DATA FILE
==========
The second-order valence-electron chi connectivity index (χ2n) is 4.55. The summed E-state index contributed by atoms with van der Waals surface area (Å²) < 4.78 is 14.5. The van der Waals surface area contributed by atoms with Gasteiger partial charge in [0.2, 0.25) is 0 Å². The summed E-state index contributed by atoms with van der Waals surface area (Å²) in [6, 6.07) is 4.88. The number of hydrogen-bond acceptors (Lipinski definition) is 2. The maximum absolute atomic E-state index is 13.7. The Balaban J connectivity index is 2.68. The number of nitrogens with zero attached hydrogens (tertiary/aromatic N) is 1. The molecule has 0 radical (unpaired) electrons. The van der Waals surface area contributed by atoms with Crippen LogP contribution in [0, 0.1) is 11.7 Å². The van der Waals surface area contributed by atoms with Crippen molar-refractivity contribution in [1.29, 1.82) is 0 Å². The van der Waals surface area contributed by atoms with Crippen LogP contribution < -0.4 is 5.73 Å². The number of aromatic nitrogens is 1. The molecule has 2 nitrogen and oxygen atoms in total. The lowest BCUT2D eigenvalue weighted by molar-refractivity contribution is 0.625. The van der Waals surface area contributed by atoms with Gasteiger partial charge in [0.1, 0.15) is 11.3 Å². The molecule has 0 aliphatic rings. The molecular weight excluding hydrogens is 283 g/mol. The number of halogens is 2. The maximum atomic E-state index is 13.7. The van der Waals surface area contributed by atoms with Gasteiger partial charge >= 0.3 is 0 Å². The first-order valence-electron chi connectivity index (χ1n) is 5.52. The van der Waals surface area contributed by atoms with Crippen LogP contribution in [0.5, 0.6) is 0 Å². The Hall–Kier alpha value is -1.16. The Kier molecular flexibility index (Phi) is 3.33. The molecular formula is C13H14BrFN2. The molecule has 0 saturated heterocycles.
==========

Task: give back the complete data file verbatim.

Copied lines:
The second-order valence-electron chi connectivity index (χ2n) is 4.55. The summed E-state index contributed by atoms with van der Waals surface area (Å²) < 4.78 is 14.5. The van der Waals surface area contributed by atoms with Gasteiger partial charge in [0.2, 0.25) is 0 Å². The summed E-state index contributed by atoms with van der Waals surface area (Å²) in [6, 6.07) is 4.88. The number of hydrogen-bond acceptors (Lipinski definition) is 2. The maximum absolute atomic E-state index is 13.7. The Balaban J connectivity index is 2.68. The number of nitrogens with zero attached hydrogens (tertiary/aromatic N) is 1. The molecule has 0 radical (unpaired) electrons. The van der Waals surface area contributed by atoms with Crippen LogP contribution in [0, 0.1) is 11.7 Å². The van der Waals surface area contributed by atoms with Crippen molar-refractivity contribution in [1.29, 1.82) is 0 Å². The van der Waals surface area contributed by atoms with Crippen LogP contribution < -0.4 is 5.73 Å². The number of aromatic nitrogens is 1. The molecule has 2 nitrogen and oxygen atoms in total. The lowest BCUT2D eigenvalue weighted by molar-refractivity contribution is 0.625. The van der Waals surface area contributed by atoms with Gasteiger partial charge in [0.1, 0.15) is 11.3 Å². The molecule has 0 aliphatic rings. The molecular weight excluding hydrogens is 283 g/mol. The number of halogens is 2. The maximum atomic E-state index is 13.7. The van der Waals surface area contributed by atoms with Gasteiger partial charge >= 0.3 is 0 Å². The first-order valence-electron chi connectivity index (χ1n) is 5.52. The van der Waals surface area contributed by atoms with Crippen LogP contribution in [0.5, 0.6) is 0 Å². The Hall–Kier alpha value is -1.16. The Kier molecular flexibility index (Phi) is 3.33. The molecular formula is C13H14BrFN2. The molecule has 0 saturated heterocycles.